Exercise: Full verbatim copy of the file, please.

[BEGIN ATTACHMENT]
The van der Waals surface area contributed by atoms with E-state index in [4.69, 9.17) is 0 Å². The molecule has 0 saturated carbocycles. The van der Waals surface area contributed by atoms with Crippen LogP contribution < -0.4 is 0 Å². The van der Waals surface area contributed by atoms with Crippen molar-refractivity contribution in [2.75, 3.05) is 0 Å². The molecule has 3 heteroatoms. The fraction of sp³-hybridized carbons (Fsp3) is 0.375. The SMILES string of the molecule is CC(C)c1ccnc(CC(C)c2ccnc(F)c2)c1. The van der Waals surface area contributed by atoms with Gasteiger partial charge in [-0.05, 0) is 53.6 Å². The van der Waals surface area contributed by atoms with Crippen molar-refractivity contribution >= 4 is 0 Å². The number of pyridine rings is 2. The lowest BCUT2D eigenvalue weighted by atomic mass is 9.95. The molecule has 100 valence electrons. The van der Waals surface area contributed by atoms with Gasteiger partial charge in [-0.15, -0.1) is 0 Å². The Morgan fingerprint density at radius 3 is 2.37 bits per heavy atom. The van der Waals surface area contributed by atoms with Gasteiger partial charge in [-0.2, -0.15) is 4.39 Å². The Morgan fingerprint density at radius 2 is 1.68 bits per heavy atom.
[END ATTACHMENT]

The van der Waals surface area contributed by atoms with E-state index in [4.69, 9.17) is 0 Å². The molecule has 0 saturated carbocycles. The van der Waals surface area contributed by atoms with Crippen LogP contribution < -0.4 is 0 Å². The van der Waals surface area contributed by atoms with Crippen molar-refractivity contribution in [2.75, 3.05) is 0 Å². The molecule has 3 heteroatoms. The fraction of sp³-hybridized carbons (Fsp3) is 0.375. The SMILES string of the molecule is CC(C)c1ccnc(CC(C)c2ccnc(F)c2)c1. The van der Waals surface area contributed by atoms with Gasteiger partial charge in [-0.05, 0) is 53.6 Å². The van der Waals surface area contributed by atoms with Crippen molar-refractivity contribution >= 4 is 0 Å². The number of pyridine rings is 2. The lowest BCUT2D eigenvalue weighted by atomic mass is 9.95. The molecule has 100 valence electrons. The van der Waals surface area contributed by atoms with Gasteiger partial charge in [-0.15, -0.1) is 0 Å². The Morgan fingerprint density at radius 3 is 2.37 bits per heavy atom. The van der Waals surface area contributed by atoms with Gasteiger partial charge in [-0.2, -0.15) is 4.39 Å². The Morgan fingerprint density at radius 2 is 1.68 bits per heavy atom.